Turns out people often like you a bit more if you take off that mask and let them know you’re not perfect!

I still find letting go of perfect hard today (I put out a social media post today and the logo colours were all wrong, old me would have had a meltdown over that but I’ve let it go!) but I have found that doing so does lead to a lot more positives that it does negatives.

Letting go of perfect gives me:

  • More time (which equals time to do fun stuff)
  • More perspective (it turns out often – it really doesn’t matter)
  • More contentment (it allows me to be more “me” and be ok with it)
  • A better ability to learn from my mistakes and see failures as learning opportunities.

How to let go of perfect

I call myself a “recovering perfectionist” because I think like other habits and addictive behaviour it is something you constantly have to be aware of and manage. Here are some of the ways in which I manage my inner perfectionist:

  1. Start small but let little mistakes go:- you know the social media post that I let go out with the wrong brand colours on? I made a conscious decision in the moment I realised, to just let it go. The more you let some little things like this go (wrong font, misaligned text), the sooner you realise that it doesn’t matter in the grand scheme of things. Practice being imperfect, it makes it easier.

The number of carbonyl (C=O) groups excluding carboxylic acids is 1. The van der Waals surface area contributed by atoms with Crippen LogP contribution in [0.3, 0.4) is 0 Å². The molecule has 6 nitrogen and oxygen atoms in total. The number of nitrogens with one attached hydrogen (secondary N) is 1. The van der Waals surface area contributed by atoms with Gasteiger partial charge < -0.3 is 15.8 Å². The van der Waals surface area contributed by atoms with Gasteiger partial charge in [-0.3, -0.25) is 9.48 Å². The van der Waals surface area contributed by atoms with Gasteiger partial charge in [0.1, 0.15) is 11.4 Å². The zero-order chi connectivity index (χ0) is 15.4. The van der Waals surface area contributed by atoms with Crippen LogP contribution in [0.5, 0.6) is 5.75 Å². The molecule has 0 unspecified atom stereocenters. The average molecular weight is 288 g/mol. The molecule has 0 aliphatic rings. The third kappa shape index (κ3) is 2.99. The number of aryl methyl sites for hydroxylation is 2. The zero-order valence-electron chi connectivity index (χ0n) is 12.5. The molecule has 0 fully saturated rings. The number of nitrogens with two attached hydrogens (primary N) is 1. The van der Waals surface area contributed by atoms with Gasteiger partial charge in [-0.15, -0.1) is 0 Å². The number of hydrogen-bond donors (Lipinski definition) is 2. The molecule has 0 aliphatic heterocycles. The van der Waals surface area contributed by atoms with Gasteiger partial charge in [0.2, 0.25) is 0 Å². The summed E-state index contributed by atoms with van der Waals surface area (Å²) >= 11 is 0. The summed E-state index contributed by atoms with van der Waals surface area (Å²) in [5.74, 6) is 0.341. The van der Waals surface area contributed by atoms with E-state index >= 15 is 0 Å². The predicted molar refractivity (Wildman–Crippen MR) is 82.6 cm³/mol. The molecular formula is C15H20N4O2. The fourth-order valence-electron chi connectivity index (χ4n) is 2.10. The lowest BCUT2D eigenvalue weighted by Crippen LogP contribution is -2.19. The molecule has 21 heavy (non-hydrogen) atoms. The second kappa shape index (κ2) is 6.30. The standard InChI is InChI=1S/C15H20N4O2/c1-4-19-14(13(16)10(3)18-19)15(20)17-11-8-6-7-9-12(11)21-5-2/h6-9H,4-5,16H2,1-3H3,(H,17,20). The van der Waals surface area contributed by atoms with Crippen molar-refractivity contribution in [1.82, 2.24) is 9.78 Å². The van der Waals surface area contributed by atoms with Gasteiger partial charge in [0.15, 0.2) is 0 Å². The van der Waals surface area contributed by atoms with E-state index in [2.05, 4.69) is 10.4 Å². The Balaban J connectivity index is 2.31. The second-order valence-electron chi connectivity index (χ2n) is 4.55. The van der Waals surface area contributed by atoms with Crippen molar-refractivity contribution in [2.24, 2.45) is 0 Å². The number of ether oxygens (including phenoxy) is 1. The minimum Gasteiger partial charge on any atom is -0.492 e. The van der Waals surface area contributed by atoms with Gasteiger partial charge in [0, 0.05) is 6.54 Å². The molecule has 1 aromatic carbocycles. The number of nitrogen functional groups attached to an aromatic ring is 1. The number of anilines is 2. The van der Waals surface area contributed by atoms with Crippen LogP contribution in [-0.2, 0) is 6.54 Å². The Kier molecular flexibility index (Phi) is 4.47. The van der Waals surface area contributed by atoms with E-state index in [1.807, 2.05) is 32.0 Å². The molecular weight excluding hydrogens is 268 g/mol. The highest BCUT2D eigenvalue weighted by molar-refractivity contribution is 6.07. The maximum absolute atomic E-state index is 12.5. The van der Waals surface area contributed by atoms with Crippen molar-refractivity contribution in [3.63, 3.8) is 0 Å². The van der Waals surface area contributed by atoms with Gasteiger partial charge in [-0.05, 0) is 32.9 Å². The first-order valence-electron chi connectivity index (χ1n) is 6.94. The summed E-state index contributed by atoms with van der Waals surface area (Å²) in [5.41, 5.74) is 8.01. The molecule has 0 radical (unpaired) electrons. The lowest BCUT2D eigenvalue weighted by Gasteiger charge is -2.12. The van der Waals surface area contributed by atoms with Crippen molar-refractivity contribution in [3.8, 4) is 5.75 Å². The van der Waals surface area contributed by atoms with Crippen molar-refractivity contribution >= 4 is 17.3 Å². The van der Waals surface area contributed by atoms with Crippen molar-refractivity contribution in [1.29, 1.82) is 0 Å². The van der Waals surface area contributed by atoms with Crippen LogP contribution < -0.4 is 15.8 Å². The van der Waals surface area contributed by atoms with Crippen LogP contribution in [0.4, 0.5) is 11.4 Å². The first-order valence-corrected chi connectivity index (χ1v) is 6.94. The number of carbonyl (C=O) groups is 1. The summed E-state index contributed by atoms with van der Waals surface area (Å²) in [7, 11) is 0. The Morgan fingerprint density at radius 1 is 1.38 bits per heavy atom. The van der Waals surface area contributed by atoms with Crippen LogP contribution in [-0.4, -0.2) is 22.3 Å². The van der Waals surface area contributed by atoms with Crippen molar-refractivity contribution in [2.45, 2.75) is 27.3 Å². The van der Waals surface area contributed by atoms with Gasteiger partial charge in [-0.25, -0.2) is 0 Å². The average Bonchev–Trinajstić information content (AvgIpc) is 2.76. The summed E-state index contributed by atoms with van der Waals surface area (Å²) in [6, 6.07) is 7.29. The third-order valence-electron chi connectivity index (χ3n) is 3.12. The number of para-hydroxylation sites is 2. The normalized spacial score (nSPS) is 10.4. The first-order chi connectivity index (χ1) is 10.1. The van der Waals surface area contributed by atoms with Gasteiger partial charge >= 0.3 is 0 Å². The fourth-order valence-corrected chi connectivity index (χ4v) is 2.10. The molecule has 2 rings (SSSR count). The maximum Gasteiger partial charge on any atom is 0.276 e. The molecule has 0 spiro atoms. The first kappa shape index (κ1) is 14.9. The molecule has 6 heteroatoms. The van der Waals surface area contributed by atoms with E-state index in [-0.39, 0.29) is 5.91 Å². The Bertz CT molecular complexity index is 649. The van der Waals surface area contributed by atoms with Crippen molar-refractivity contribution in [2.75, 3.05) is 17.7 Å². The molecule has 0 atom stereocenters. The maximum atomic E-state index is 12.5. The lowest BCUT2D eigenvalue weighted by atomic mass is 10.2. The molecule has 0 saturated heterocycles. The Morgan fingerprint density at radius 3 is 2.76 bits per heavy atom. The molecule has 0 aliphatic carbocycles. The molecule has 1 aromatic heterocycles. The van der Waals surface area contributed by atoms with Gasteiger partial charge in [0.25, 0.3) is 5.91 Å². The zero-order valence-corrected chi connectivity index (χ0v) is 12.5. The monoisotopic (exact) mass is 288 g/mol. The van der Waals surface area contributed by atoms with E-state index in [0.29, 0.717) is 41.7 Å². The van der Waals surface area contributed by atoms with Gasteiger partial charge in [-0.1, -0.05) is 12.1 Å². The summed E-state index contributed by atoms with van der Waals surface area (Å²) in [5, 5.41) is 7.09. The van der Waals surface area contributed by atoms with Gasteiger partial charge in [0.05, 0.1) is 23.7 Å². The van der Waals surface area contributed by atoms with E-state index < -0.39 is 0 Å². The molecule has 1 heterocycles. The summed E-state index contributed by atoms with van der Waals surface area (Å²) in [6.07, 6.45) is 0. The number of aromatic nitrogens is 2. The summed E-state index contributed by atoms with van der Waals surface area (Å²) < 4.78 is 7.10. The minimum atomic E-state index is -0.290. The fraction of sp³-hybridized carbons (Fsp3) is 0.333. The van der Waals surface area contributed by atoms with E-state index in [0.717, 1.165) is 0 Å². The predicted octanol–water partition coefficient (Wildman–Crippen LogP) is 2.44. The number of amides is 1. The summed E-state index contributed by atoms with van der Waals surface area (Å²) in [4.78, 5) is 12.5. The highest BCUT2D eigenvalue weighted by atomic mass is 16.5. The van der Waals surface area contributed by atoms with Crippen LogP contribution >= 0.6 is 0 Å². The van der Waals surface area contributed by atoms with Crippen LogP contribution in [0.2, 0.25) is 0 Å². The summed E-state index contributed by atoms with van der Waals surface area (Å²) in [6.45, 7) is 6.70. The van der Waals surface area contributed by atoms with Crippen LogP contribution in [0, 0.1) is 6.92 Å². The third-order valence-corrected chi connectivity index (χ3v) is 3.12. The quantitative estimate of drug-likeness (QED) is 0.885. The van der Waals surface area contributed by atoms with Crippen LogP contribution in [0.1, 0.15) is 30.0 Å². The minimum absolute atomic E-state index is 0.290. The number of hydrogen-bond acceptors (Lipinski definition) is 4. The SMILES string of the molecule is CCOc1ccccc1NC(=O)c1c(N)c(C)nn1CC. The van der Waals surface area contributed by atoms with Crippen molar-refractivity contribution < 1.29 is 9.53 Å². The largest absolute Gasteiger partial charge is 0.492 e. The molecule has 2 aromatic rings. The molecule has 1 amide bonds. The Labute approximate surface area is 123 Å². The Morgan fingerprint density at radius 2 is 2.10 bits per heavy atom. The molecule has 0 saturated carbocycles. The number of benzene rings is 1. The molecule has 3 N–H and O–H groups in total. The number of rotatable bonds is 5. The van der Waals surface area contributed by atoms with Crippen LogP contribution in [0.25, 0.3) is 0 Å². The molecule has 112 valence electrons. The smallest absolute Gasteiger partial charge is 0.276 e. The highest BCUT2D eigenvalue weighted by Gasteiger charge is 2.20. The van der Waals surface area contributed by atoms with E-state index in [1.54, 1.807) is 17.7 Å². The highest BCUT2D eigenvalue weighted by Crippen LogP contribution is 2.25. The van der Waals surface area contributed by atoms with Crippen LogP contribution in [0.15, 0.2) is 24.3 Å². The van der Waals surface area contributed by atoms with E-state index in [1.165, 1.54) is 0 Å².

2. Get some perspective: be it your line manager, colleague or friend – sometimes an outsiders view on how much effort versus reward you are putting into a project is really helpful. I had a great manager who recognised my perfectionism and encouraged me to do a 70% good enough job (in fact, she chastised me if I did more than that). Find the person you need to hold you accountable to letting go of perfect and talk to them!
  3. Change your mindset: There are lots of mantras out there that you can use to change your mindset from a “it has to be perfect” mindset to a “good enough is enough” mindset. If perfectionism leads to procrastination try “Done is better than perfect”. Or if you suffer with self-depreciation when you don’t nail perfect try “I am enough, just as I am”. Repeat these phrases in your head when that moment of shame, or fear of shame, kicks in
  4. Try something new: Perfectionists often don’t like to try new things because they need to be perfect at Day One. But that just isn’t realistic and as babies, if we hadn’t kept trying every time we fell over on our bums, we wouldn’t be walking today! So, try a new hobby, sign up for a new course and allow yourself not to be the best at it. This starts to teach you that the world doesn’t end if you don’t have it all figured out. It may even help with relieving some of the stress of perfectionism you are suffering elsewhere.

I work with women every day and see that their need to be perfect at certain things can often lead to stagnated careers. We have all heard the statistics that women will only go for a job if they are 100% sure they can do it (whereas men only need to be 60% sure). That’s not to say that if you are a man reading this, that perfectionism won’t be holding you back in some way.

What I do know is that just as it’s a behaviour we have learnt throughout our lives, it is one we can learn to let go of and free ourselves from. We have to start in a place where we recognise that striving to be perfect can have both up and downsides – and we have to commit to doing something about it.

If you would like more help on letting go of perfectionism, I offer 1:1 coaching. Book in a free, no obligation call with me using this link: